National Uniform/Kokumin-fuku/国民服


The concept behind introducing Kokumin-fuku /National uniform/ was that, if fabrics for military uniforms could be used for civilians, clothing production could be more efficient. In fact near the end of the war recruits were allowed (by Imperial Edict No. 384 issued on June 22, 1945) go to war in their national civilian uniforms. Furthermore, the adoption of national uniforms involved many cultural factors that went beyond the framework of the controlled economy. When the designs of the national uniforms were publicly called for in 1939, their specifications included that they should be applicable as military uniforms, should be wearable as daily clothes in place of men’s suits, should incorporate the characteristics of Japanese original clothing, and should simplify complicated clothing conventions. These requirements indicate that the national uniforms were not only intended as paramilitary clothes, but also intended to change the clothing lifestyle of the population.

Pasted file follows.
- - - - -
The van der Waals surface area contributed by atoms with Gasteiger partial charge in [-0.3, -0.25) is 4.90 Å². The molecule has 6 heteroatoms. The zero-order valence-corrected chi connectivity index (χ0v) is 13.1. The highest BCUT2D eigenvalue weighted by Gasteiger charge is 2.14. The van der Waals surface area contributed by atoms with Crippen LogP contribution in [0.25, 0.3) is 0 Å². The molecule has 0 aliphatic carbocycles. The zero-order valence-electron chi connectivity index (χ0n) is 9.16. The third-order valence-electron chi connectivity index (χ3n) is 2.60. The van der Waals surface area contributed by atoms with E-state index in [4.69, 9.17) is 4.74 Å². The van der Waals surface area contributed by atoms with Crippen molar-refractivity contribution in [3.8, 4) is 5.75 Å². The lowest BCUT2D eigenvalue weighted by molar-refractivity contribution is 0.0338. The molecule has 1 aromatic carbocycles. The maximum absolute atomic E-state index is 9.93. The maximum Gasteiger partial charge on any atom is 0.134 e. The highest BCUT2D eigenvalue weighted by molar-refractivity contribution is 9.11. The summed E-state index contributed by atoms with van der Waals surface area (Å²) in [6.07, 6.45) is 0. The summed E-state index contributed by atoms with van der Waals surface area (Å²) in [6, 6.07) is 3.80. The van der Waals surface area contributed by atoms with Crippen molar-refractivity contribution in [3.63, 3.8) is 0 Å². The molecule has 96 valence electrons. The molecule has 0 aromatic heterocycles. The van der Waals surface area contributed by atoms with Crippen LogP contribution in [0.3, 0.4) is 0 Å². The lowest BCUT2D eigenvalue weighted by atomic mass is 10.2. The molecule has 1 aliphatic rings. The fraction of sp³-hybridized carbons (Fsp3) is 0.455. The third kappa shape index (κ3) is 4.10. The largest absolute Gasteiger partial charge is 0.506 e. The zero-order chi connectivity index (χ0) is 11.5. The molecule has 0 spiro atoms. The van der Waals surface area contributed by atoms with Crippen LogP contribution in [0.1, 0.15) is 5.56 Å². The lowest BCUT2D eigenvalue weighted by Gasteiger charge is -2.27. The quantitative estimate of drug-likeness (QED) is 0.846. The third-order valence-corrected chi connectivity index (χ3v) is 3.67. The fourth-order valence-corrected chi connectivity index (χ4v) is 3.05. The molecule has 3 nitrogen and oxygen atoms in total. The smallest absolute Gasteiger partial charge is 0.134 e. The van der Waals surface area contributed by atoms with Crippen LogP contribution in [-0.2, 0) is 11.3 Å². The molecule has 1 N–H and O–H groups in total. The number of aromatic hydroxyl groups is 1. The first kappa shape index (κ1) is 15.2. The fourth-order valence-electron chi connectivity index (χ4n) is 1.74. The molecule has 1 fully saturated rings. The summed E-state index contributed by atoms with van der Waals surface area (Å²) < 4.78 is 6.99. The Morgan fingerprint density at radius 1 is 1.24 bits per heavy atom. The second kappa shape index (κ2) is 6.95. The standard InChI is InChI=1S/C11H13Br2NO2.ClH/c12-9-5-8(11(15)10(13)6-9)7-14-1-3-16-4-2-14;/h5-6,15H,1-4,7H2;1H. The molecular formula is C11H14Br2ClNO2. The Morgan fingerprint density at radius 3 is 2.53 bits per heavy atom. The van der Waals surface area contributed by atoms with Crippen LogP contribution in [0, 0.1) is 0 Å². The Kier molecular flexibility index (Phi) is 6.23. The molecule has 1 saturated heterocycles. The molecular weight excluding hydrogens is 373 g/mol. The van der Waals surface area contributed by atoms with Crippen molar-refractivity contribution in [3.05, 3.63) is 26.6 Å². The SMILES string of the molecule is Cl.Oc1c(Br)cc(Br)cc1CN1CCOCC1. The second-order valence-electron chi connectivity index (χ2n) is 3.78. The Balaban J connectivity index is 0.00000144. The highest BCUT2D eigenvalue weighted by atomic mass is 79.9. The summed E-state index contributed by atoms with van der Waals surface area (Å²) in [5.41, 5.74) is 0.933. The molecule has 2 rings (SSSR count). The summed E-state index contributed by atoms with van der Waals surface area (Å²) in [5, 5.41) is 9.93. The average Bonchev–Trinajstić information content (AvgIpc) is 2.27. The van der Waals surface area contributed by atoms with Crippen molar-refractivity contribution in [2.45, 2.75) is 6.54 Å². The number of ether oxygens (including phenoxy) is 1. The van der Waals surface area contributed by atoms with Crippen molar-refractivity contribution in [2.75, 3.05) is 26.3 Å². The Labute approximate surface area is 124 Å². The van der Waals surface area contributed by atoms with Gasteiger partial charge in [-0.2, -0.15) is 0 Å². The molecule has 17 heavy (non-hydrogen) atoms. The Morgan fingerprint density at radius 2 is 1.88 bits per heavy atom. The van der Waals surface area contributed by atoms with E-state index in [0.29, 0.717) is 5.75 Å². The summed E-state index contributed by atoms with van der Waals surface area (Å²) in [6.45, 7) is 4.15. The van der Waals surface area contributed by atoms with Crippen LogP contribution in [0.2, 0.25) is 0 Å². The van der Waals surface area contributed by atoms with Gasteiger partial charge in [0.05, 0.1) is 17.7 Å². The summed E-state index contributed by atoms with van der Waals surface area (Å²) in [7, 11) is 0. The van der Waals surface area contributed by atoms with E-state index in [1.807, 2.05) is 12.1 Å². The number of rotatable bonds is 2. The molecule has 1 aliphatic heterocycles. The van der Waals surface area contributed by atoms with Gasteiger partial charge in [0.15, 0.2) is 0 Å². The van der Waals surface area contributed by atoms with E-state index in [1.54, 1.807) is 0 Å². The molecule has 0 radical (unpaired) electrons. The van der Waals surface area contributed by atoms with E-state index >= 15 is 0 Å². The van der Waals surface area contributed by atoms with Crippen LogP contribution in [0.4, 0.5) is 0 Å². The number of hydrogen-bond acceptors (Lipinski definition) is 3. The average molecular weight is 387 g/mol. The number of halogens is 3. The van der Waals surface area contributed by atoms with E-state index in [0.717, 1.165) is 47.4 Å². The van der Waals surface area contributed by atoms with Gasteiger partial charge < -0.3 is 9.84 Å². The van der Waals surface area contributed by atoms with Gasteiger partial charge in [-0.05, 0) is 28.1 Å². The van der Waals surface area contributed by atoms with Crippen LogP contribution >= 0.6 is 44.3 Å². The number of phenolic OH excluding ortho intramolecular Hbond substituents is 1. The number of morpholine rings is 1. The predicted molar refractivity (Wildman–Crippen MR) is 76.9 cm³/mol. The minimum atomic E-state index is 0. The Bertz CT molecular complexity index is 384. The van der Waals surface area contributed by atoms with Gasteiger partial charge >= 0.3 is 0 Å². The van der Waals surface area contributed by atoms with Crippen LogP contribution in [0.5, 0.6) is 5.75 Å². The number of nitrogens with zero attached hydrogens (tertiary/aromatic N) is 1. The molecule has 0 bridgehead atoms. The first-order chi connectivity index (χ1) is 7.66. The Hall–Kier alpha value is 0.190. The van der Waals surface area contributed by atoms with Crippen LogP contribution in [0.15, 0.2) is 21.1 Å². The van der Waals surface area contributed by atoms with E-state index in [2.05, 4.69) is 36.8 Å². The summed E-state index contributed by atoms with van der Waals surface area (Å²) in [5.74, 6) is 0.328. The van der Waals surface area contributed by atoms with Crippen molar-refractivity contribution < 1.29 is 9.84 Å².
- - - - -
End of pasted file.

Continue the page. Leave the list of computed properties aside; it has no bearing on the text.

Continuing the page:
The intended change of the clothing lifestyle in Japan was associated with the idea that the modern-era “dual dress-code lifestyle,” in which people wore Western-style clothes outside and wore Japanese-style clothes and lived on tatami mats at home, was not efficient or economical. The introduction of the national uniforms tried to eliminate the “partition” between the public and private lives, which were divided by clothes, namely, Western-style and Japanese-style clothes, and to eradicate the gap.

First four models of national uniforms were established by Cabinet order on May 5, 1940.​

1st and 2nd models.

National Uniform Kokumin-fuku.jpg

3rd and 4th models.

National Uniform  Kokumin-fuku.jpg
Full set with original case.

National Uniform Kokumin-fuku.jpg

National  Uniform Kokumin-fuku.jpg
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    imperial japan national uniform kokumin-fuku national uniform 国民服
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